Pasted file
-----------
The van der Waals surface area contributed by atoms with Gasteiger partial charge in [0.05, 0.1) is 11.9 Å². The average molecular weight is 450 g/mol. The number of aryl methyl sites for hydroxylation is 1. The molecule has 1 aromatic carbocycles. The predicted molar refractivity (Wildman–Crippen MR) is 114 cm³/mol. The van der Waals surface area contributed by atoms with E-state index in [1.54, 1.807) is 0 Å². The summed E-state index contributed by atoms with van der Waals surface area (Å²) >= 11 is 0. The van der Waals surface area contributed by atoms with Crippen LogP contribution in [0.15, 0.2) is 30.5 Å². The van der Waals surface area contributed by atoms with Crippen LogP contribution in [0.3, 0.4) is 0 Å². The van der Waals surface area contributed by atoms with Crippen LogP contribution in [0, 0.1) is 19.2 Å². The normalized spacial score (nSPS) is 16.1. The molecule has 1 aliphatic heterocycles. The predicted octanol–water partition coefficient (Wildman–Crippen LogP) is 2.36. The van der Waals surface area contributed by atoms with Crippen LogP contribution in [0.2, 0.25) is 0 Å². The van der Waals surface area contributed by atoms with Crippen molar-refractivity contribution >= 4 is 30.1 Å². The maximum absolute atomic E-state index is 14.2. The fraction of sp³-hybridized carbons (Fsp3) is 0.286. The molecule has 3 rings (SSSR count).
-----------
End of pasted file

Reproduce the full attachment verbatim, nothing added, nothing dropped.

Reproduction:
The van der Waals surface area contributed by atoms with Gasteiger partial charge in [0.05, 0.1) is 11.9 Å². The average molecular weight is 450 g/mol. The number of aryl methyl sites for hydroxylation is 1. The molecule has 1 aromatic carbocycles. The predicted molar refractivity (Wildman–Crippen MR) is 114 cm³/mol. The van der Waals surface area contributed by atoms with E-state index in [1.54, 1.807) is 0 Å². The summed E-state index contributed by atoms with van der Waals surface area (Å²) >= 11 is 0. The van der Waals surface area contributed by atoms with Crippen LogP contribution in [0.15, 0.2) is 30.5 Å². The van der Waals surface area contributed by atoms with Crippen LogP contribution in [0.3, 0.4) is 0 Å². The van der Waals surface area contributed by atoms with Crippen LogP contribution in [0, 0.1) is 19.2 Å². The normalized spacial score (nSPS) is 16.1. The molecule has 1 aliphatic heterocycles. The predicted octanol–water partition coefficient (Wildman–Crippen LogP) is 2.36. The van der Waals surface area contributed by atoms with Crippen LogP contribution in [0.2, 0.25) is 0 Å². The van der Waals surface area contributed by atoms with Crippen molar-refractivity contribution >= 4 is 30.1 Å². The maximum absolute atomic E-state index is 14.2. The fraction of sp³-hybridized carbons (Fsp3) is 0.286. The molecule has 3 rings (SSSR count).